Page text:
Pauline Oliveros, 1932–2016

From our vantage point as artists we are very aware of the current narratives about the push toward interdisciplinarity. From our own point of view the desire to interact with other art forms enables collaboration with those in other areas of practice; a deepening of both the understanding of and the practice of art. A desire for interdisciplinarity (or intermediality) flows toward the visual arts from the other arts as well. The current state of art begins its long gestation as far back as the early 1900’s though an important shift occurred around 1960 with the founding of Fluxus, a movement that was significantly influenced by the composer John Cage. Cage was trained in music and worked with artists and choreographers in and around the Black Mountain College milieu. He was a pivotal figure in the shift toward a softening of disciplinary boundaries between disparate art forms. Fluxus in turn, opened a door to a radical and experimental intermingling of disciplines, theories and practices that bordered on a kind of synesthesia of the arts; a space where the senses (the very means by which we experience art) were often confounded and confused.

“Hear with your ears, listen with your heart,” was a guiding principle of the composer, performer and teacher Pauline Oliveros, who died on Thanksgiving.

Oliveros, who taught at Mills College for a number of years, was a founding member of the San Francisco Tape Music Center in the Bay Area and a part of a community that was home to groundbreaking composers including Morton Subotnick, Terry Riley, and Steve Reich. She was known for her radical embrace of new technology in the creation and practice of music composition including live performances, telematics, and happenings. Oliveros was a tireless advocate for gender equality in the arts, writing and speaking about the lack of attention given to women composers; she was an advocate for the arts to speak to larger cultural issues in general. Always politically aware and engaged, Oliveros was saddened and moved by the war in Vietnam in the early 1970’s, which led her to create a kind of music that was deeply introspective as well as to a practice that included ritualistic, inclusive community-based projects and her signature “Deep Listening” technique.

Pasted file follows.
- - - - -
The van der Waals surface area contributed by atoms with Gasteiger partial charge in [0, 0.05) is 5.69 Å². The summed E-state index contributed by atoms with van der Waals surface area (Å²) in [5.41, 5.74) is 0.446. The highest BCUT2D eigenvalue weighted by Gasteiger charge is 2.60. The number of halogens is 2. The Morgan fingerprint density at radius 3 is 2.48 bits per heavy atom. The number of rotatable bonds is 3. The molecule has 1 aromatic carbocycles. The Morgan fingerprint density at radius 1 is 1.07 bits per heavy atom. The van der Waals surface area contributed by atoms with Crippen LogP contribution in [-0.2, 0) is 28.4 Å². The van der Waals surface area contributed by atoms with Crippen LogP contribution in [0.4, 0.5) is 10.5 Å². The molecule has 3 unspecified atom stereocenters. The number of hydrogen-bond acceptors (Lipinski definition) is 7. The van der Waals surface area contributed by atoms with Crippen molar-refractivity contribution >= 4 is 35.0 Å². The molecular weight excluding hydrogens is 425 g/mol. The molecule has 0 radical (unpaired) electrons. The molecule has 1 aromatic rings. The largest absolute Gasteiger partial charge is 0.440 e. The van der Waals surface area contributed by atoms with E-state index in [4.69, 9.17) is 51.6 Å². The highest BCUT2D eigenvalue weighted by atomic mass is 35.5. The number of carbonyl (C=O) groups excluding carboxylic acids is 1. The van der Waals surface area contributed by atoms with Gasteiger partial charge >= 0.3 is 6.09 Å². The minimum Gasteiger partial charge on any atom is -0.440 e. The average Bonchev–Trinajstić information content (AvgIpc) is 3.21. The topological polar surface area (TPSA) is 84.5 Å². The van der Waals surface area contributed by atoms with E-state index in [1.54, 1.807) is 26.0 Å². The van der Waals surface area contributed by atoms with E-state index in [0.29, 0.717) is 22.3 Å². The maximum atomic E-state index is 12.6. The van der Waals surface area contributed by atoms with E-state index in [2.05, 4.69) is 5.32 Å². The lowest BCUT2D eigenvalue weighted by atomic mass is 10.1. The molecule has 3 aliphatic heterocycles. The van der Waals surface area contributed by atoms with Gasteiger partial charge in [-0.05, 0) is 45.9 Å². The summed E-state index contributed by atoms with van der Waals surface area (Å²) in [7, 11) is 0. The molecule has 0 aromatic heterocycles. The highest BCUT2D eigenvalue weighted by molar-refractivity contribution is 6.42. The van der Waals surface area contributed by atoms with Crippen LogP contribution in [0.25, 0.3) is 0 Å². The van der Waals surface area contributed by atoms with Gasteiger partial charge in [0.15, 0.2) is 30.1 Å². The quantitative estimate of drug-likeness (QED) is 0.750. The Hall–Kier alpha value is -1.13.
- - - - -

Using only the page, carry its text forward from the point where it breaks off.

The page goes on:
In 2001 she was an Arts Institute Interdisciplinary Artist in Residence here at UW Madison. During her stay, she created a course called Creative Collaborations: Intermedia with creative collaborators Ione, Joanna Haigood, and Wayne Campbell and presented a “dance opera”, Io and Her and the Trouble with Him at the Wisconsin Union Theater. It combined experimental theatre, aerial ballet, masks, video projection, a sinister thousand-eyed monster, and Oliveros’ accordion-led electronic soundscape. It was as I recall, deeply mythic.

The term “experimental” as it relates to art, has fallen out of favor. However, to experiment is to willingly court failure. An important generation of artists is leaving us; important for, among other things, its collective willingness to take such risks, to experiment, and to sacrifice what may be good for the individual for what is more likely good for the group.

Douglas Rosenberg
Chair of Art